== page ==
This will provide some assistance for first-time buyers. As Webb says: “If you take people who can’t access rented housing now out of the equation, then they won’t be competing with first-time buyers.”
Although this may cool demand a little, it will do very little to help the big numbers of people for whom buying their own home is already out of their reach.
The Government is trying to address this issue by revamping the Open Market HomeBuy shared equity scheme. In addition to the current scheme, the Government is proposing a further option, where buyers with a combined income of less than £60,000 will be able to borrow up to 82.5 per cent of a property’s value and the Government will retain the remaining 17.5 per cent equity. Under this scheme, borrowers would be able to use any mortgage lender.
John Charcol senior technical director Ray Boulger says: “They will have the benefit of being able to choose a cheaper mortgage from a wider range of products. It will be a big plus for those who get on the scheme.” However, the Green Paper commits no new funding to this scheme and it will only be available to the small number of key workers and those on council waiting lists who qualify for the existing scheme.
“It will only be able to help a very small proportion of first-time buyers. You would not really expect anything different from this Government. Announcing the good news but not the caveat has been something we have got used to from Gordon Brown,” Boulger says.
Donnell agrees with the sentiment of the paper but says the key test will be in the delivery and the economics of land. “The Government has to ensure that there is housing in the right places. It is no use building in places where no one wants to live. New housing developments need to be located in the south of England, where the pressures are the most intense.”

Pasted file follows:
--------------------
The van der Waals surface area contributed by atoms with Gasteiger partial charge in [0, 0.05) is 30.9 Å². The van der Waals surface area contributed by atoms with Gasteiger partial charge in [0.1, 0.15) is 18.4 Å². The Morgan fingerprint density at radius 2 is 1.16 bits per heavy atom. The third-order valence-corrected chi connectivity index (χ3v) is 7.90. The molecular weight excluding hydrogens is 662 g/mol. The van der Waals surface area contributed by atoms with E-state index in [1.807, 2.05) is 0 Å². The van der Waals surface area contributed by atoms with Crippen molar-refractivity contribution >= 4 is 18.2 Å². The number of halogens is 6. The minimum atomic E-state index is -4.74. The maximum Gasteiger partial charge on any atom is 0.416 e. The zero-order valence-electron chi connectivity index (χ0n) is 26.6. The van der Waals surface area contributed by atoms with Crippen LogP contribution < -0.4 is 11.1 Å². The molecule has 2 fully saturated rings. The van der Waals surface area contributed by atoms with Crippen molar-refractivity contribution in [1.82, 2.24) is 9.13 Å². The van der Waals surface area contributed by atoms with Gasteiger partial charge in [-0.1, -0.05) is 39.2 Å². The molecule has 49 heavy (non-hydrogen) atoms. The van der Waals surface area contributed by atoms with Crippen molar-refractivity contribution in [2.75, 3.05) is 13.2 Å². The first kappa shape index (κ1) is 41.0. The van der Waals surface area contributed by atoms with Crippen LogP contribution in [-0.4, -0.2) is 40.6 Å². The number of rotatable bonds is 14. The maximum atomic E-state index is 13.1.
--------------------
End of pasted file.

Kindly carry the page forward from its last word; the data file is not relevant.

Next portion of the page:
But despite Green Paper commitments to offer public sector land for development, Donnell cautions against optimism about the enthusiasm of the public sector to provide it at impressive discounts. “To encourage development, you need to charge below market price for land. But at the moment, best value rules mean that government bodies must sell land at full market value.
“Given that it takes two years to get planning permission and two years to build anything, that land could be up to four years away from delivering any units.”
One significant pressure on first-time buyers is the buy-to-let market. In the short term, changes here are more likely to be felt by first-time buyers than other positive long-term measures, believes Univ-ersity of York Centre for Housing Policy professor Steve Wilcox.
“About an eighth of transactions last year were buy to let. If these investors stop buying, that would take an eighth of the market out and have a major impact on first-time buyers,” he says.
But Webb says the Green Paper fails to tackle this issue. “There needs to be an end to the tax incentives that effectively subsidise the buy-to-let market. These investors are competing with first-time buyers for scarce property.” The paper also fails to deal with the issue of stamp duty, says Helen Adams, managing director of first-time buyer advice service FirstRungNow.
While she welcomes prior announcements to change the threshold so that a bigger number of first-time buyers are exempt, many first-time buyers will still have to pay the tax. “It is a big money earner for the Government and there is no intervention on that front to help first-time buyers at all. They have to pay as much stamp duty as a buy-to-let investor.”
According to Adams, the overall effect of the Green Paper “is not going to be that dramatic”.”There are just too many people chasing too few properties and that will continue to be so for a long time,” she says.
Wilcox says simply setting targets to increase the rate of housebuilding will not in itself change the picture in the short run. “It will be 2016 before we catch up with the rate of household growth. If it works, the Green Paper will be good news for first-time buyers in 10 to 20 years’ time. But at the moment, we are lagging behind.”
This article was first published in Money Marketing here. Photo by Aaron Bihari.